It is officially only 7 weeks until the first day of spring, so I thought I would inspire you to grow some new herbs this year because herbs are the one collection of plants that can transform a meal into a feast.   Simply imagine tossing some Chive flowers, Wild rocket, chopped French parsley, amazing red Pak Choi,

some wonderful crunchy Purslane, and some hot spicy Mustard leaves with some Lettuce and you have a salad to whet all palates.

To me herbs fulfil everything one needs in a garden; they  look good, taste good and do you good, what more can you ask of a plant?

Herb garden June

Gardening for the table in landscape terminology is short term gardening.  It allows the gardener to experiment.  It also allows the gardener to be optimistic, for there is ‘always next year’.  So by even growing a pot of herbs on a windowsill or some rows of rocket in a container, it connects what you eat to the process of growing.  That growing process starts from the soil which is the engine of all gardening, be it in a container or a garden plot.   So for those of you who wish to grow your herbs in a window box or container it is well worth investing in a good potting compost .

French Tarragon

When growing plants in containers it is also worth investing in a good liquid fertiliser so that you can regularly feed your herbs.   Why feed the  plants?   Well, this is because the plant will quickly use all the nutrients and minerals from the potting compost and, to keep your herbs productive and healthy when grown in a container, you need to supplement their feed.

If the thought of Spring has inspired you I will be running a Propagation day course for 12 people at the Herboretum on April 6th and April 20th and a Herb garden design day course for 14 people on April 13th and May 4th .  And for those of you in the UK with eagle eyes the first ten of you to email the herb farm  with your postal address will be sent 3 packets of seeds, with our complements, to start your spring sowing.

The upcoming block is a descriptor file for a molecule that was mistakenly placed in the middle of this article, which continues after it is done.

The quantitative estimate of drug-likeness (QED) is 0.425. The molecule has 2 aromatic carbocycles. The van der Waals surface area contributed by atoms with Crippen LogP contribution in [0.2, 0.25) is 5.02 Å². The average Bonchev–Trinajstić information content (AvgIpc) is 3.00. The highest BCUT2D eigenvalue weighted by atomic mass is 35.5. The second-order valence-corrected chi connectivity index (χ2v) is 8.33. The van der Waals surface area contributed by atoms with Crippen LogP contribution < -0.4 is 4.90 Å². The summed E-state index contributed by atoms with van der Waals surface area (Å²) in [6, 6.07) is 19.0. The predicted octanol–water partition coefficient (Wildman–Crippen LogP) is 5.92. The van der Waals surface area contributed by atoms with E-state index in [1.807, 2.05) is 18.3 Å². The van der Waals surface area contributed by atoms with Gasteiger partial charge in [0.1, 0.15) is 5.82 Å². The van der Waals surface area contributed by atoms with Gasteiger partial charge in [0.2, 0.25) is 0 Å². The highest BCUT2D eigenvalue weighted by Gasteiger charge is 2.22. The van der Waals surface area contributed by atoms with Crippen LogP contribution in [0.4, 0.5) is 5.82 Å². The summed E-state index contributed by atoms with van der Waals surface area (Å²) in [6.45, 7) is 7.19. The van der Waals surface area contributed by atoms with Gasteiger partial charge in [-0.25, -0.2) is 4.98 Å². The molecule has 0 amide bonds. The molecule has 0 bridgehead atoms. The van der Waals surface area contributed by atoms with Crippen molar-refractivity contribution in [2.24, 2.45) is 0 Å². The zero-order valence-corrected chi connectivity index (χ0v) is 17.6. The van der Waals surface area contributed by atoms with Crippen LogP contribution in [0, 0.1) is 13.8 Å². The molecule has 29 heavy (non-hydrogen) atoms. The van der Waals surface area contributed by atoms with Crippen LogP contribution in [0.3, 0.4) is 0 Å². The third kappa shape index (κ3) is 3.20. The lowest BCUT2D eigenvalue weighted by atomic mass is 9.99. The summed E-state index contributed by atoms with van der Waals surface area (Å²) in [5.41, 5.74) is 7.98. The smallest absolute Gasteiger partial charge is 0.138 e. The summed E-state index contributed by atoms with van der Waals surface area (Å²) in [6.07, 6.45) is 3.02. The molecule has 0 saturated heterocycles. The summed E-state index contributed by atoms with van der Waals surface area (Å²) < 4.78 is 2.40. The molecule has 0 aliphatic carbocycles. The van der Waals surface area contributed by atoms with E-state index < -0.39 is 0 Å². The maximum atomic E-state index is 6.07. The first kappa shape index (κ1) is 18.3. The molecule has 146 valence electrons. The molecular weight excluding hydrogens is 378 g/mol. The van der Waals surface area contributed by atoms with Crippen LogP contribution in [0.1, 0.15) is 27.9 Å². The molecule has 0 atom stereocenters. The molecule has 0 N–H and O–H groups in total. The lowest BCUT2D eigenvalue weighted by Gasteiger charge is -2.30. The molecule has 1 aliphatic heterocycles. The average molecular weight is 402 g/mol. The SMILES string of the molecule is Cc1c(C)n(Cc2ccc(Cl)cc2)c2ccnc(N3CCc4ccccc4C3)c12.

New Year, New Chapter

Happy New Year , may 2013 be a bountiful.

At the end of December we started building the first set of raised beds which will house the plants that form the Herboretum.  After much deliberation we have chosen a company called  Woodblocx to supply these raised beds. For, not only had I  seen one of their beds at last year’s Chelsea Flower Show, but I also liked the design concept  which enabled them to be easily assembled on our original hard standings with minimum impact to the established farm.

Cleared Hardstanding December 2012

Henry and James, the proprietors of Woodblocx, kindly came down  from Inverness and spent a day showing us how to build them.

Building the raised beds

It took just three days to build 11  beds.

First side finished

Not only are the beds practical but they also have hidden secrets which makes them unique to the farm.  Hannah sent to Woodblocx drawings of butterflies, bees and herbs which they have etched into the wood  on various beds so creating a treasure hunt for our young visitors.

woodblocx illustrations copy

With the first 10 days in January being so mild we have been making the most of the weather and commenced filling the raised beds.

Filling with a layer of hardcore January 2013

We started with a layer of hard core to help with the drainage followed by a good thick layer of our recycled compost.

Filling with a layer of home made compost

We will then finish with a layer of top soil mixed with sharp horticultural grit.  The beds will then be left to stand for 4-6 weeks to settle so that they can be topped up prior to planting. Whilst these beds are settling in we will build the second set on the other side of the Glasshouse and continue with propagation and potting on so that we are ready for the grand planting and our first Herb Friday.

© Jekka McVicar , Jekka’s Herb Farm,  January 2013.